As revealed in the seminal book The Pink Violin, the Australian composer, theorist and violinist Dr. Johannes Rosenberg predicted that after the demise of Communism and Capitalism would come The Age of Shopping. He also identified two important characteristics that the culture industry of this period would develop – firstly an obsession with technical process for its own sake and secondly, a contemporary art and music world largely empty of any creative content. A culture where the constituent parts have been removed from their context (meaning) and all voices, authentic, original or otherwise, continue to exist only as easily identifiable, sellable product. Content as a recognizable idea has ceased to exist because all the “content” has become interchangeable – it wouldn’t matter what is going on providing there is evidence that something is going on. A merely quantitative world of massed copies and fakes. All music, whatever its origin, status or supposed function would exist now in a digital dream time that the originators of ‘muzak’ could never have imagined. Rosenberg envisaged the music supermarket of today – a place where the tins on the shelf are interchangeable; the labels looking different but the content (once bought) would be all the same.
For the best part of 20 years now, Jon Rose, “The Paganini of New Music” (according to a New York Times critic) has been de- and re-constructing the violin and its music in an attempt to formulate an alternative and personal history for the instrument. He has taken Johannes Rosenberg’s rather extreme ideas at their word – hence the existence of this project Violin Music in the Age of Shopping. Placing the violin in a global shopping context does seem to be the next logical step in Jon Rose’s gesamtkunstwerk approach to music. Contexts, histories, functions, imagery and meanings are all up for sale in this current culture-vulture project. Shopping will of necessity be a satirical piece with political intent.
The Chaotic Violin is another of Jon Rose’s interactive violin/computer pieces – this time his violin bow acts as a MIDI controller. The 32 mapping tables of the programme can be set to work within the standard chromatic scale or choice of notes can be generated by random generator, algorithms, or methods of interpolation between fixed points. Superimposition of these structures in real time lead to very complex patterns but these patterns nevertheless always retain a high degree of self-similarity. This complexity must also operate in an ever changing mode because of the adjacent violin performance operating in parallel, against or with it – ie. those physical actions, movements and techniques of the violinist.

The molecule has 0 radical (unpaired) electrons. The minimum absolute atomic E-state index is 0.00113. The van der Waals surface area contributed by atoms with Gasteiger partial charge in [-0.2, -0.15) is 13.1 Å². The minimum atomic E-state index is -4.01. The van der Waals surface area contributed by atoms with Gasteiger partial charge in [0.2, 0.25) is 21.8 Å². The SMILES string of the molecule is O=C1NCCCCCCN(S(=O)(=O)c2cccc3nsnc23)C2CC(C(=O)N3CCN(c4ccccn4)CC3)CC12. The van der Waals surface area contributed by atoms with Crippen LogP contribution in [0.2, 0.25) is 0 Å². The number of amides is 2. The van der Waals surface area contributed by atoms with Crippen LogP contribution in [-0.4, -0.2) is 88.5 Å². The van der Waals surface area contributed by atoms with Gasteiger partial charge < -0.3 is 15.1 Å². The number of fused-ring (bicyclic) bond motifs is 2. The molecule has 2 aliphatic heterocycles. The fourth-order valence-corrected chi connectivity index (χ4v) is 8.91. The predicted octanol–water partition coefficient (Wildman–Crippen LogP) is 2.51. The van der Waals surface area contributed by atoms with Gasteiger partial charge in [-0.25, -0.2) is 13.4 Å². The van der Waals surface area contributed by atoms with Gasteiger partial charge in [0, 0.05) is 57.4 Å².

This means that specific areas of interaction can be set up which focus on some founc [sic! the editor] sonic or physical relationship beween the two systems. Add to this the voice coming from the violin and there are three pools of information which, through the action of ‘bow pressure’ combine to form musical structures that appear to be pulled together by some kind of attractor. Sometimes the attractor is clearly the violinist who can at any time achieve a demonstrative role (shield information from the sensors, stop playing, scratch his head, or turn the whole thing off in disgust, etc.) But at other times it seems there is a control centre working away independently of all constituent parts, as happens in the best of improvised music.
- Jon Rose started playing the Violin at the age of seven, gave up formal music education and from then on, was mostly self-taught. Throughout the 1970’s he played, composed and studied in a large variety of music genres – and became the central figure in the development of free improvisation in Australia. In 1986 he moved to Berlin, where he directed the first Relative Violin festival with over 50 violinists from all around the world. Jon Rose has appeared on over 40 records and CD’s, directed Das Rosenberg Museum (a surrealist satire for ZDF, Germany 1991), released a book The Pink Violin (NMA, Melbourne 1992).